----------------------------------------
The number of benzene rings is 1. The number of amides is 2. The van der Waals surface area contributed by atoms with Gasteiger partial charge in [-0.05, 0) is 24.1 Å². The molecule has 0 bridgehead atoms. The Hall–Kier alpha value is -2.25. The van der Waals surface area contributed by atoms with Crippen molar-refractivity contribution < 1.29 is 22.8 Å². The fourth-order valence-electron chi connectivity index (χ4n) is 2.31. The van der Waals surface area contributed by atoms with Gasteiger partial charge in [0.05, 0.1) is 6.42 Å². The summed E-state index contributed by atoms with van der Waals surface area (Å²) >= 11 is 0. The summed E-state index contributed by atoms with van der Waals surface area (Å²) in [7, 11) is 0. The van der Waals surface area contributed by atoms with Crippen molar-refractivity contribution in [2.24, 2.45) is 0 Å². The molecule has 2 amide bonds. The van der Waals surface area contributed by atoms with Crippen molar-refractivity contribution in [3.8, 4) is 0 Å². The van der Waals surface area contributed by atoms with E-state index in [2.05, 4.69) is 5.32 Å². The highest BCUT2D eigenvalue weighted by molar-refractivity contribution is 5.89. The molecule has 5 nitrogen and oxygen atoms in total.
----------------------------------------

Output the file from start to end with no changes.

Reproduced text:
The number of benzene rings is 1. The number of amides is 2. The van der Waals surface area contributed by atoms with Gasteiger partial charge in [-0.05, 0) is 24.1 Å². The molecule has 0 bridgehead atoms. The Hall–Kier alpha value is -2.25. The van der Waals surface area contributed by atoms with Crippen molar-refractivity contribution < 1.29 is 22.8 Å². The fourth-order valence-electron chi connectivity index (χ4n) is 2.31. The van der Waals surface area contributed by atoms with Gasteiger partial charge in [0.05, 0.1) is 6.42 Å². The summed E-state index contributed by atoms with van der Waals surface area (Å²) >= 11 is 0. The summed E-state index contributed by atoms with van der Waals surface area (Å²) in [7, 11) is 0. The van der Waals surface area contributed by atoms with Crippen molar-refractivity contribution in [2.24, 2.45) is 0 Å². The molecule has 2 amide bonds. The van der Waals surface area contributed by atoms with Crippen molar-refractivity contribution in [3.8, 4) is 0 Å². The van der Waals surface area contributed by atoms with E-state index in [2.05, 4.69) is 5.32 Å². The highest BCUT2D eigenvalue weighted by molar-refractivity contribution is 5.89. The molecule has 5 nitrogen and oxygen atoms in total.